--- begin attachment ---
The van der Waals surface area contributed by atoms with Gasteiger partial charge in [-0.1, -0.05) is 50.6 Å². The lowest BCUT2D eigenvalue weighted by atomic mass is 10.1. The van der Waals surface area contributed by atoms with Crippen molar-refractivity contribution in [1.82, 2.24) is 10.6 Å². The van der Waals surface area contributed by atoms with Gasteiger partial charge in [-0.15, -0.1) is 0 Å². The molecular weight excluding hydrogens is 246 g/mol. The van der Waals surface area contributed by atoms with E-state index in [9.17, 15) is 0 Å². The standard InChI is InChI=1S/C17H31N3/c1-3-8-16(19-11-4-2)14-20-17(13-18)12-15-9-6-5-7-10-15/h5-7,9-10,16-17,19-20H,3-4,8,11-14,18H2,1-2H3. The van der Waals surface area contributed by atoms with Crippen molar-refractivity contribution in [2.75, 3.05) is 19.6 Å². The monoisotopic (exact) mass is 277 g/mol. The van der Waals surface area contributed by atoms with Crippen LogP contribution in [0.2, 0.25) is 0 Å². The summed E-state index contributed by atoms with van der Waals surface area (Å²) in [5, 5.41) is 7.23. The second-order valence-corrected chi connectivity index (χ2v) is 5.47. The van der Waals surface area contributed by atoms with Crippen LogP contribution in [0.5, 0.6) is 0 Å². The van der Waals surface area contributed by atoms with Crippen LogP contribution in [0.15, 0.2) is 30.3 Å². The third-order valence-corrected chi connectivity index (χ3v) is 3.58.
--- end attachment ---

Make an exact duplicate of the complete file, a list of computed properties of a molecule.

The van der Waals surface area contributed by atoms with Gasteiger partial charge in [-0.1, -0.05) is 50.6 Å². The lowest BCUT2D eigenvalue weighted by atomic mass is 10.1. The van der Waals surface area contributed by atoms with Crippen molar-refractivity contribution in [1.82, 2.24) is 10.6 Å². The van der Waals surface area contributed by atoms with Gasteiger partial charge in [-0.15, -0.1) is 0 Å². The molecular weight excluding hydrogens is 246 g/mol. The van der Waals surface area contributed by atoms with E-state index in [9.17, 15) is 0 Å². The standard InChI is InChI=1S/C17H31N3/c1-3-8-16(19-11-4-2)14-20-17(13-18)12-15-9-6-5-7-10-15/h5-7,9-10,16-17,19-20H,3-4,8,11-14,18H2,1-2H3. The van der Waals surface area contributed by atoms with Crippen molar-refractivity contribution in [2.75, 3.05) is 19.6 Å². The monoisotopic (exact) mass is 277 g/mol. The van der Waals surface area contributed by atoms with Crippen LogP contribution in [0.2, 0.25) is 0 Å². The summed E-state index contributed by atoms with van der Waals surface area (Å²) in [5, 5.41) is 7.23. The second-order valence-corrected chi connectivity index (χ2v) is 5.47. The van der Waals surface area contributed by atoms with Crippen LogP contribution in [0.5, 0.6) is 0 Å². The van der Waals surface area contributed by atoms with Crippen LogP contribution in [0.15, 0.2) is 30.3 Å². The third-order valence-corrected chi connectivity index (χ3v) is 3.58.